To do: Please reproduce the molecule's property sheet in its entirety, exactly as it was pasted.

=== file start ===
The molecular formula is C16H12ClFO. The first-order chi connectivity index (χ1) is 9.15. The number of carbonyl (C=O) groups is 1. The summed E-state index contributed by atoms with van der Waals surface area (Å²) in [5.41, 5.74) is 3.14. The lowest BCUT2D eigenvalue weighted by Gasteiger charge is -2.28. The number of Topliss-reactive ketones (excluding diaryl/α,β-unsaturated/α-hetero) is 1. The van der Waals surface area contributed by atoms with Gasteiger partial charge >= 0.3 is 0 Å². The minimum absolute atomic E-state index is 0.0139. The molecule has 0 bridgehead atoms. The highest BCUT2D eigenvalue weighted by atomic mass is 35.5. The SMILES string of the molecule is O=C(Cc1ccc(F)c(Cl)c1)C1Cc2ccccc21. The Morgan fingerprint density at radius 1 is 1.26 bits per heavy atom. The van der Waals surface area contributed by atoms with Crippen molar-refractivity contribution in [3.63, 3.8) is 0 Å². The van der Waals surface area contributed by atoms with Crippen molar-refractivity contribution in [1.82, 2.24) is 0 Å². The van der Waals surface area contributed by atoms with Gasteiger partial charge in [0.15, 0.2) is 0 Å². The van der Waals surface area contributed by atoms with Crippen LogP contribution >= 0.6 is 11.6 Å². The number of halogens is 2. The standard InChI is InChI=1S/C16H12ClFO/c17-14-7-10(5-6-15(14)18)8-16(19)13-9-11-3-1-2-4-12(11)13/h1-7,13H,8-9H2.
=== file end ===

The molecular formula is C16H12ClFO. The first-order chi connectivity index (χ1) is 9.15. The number of carbonyl (C=O) groups is 1. The summed E-state index contributed by atoms with van der Waals surface area (Å²) in [5.41, 5.74) is 3.14. The lowest BCUT2D eigenvalue weighted by Gasteiger charge is -2.28. The number of Topliss-reactive ketones (excluding diaryl/α,β-unsaturated/α-hetero) is 1. The van der Waals surface area contributed by atoms with Gasteiger partial charge >= 0.3 is 0 Å². The minimum absolute atomic E-state index is 0.0139. The molecule has 0 bridgehead atoms. The highest BCUT2D eigenvalue weighted by atomic mass is 35.5. The SMILES string of the molecule is O=C(Cc1ccc(F)c(Cl)c1)C1Cc2ccccc21. The Morgan fingerprint density at radius 1 is 1.26 bits per heavy atom. The van der Waals surface area contributed by atoms with Crippen molar-refractivity contribution in [3.63, 3.8) is 0 Å². The van der Waals surface area contributed by atoms with Crippen molar-refractivity contribution in [1.82, 2.24) is 0 Å². The van der Waals surface area contributed by atoms with Gasteiger partial charge in [0.15, 0.2) is 0 Å². The van der Waals surface area contributed by atoms with Crippen LogP contribution >= 0.6 is 11.6 Å². The number of halogens is 2. The standard InChI is InChI=1S/C16H12ClFO/c17-14-7-10(5-6-15(14)18)8-16(19)13-9-11-3-1-2-4-12(11)13/h1-7,13H,8-9H2.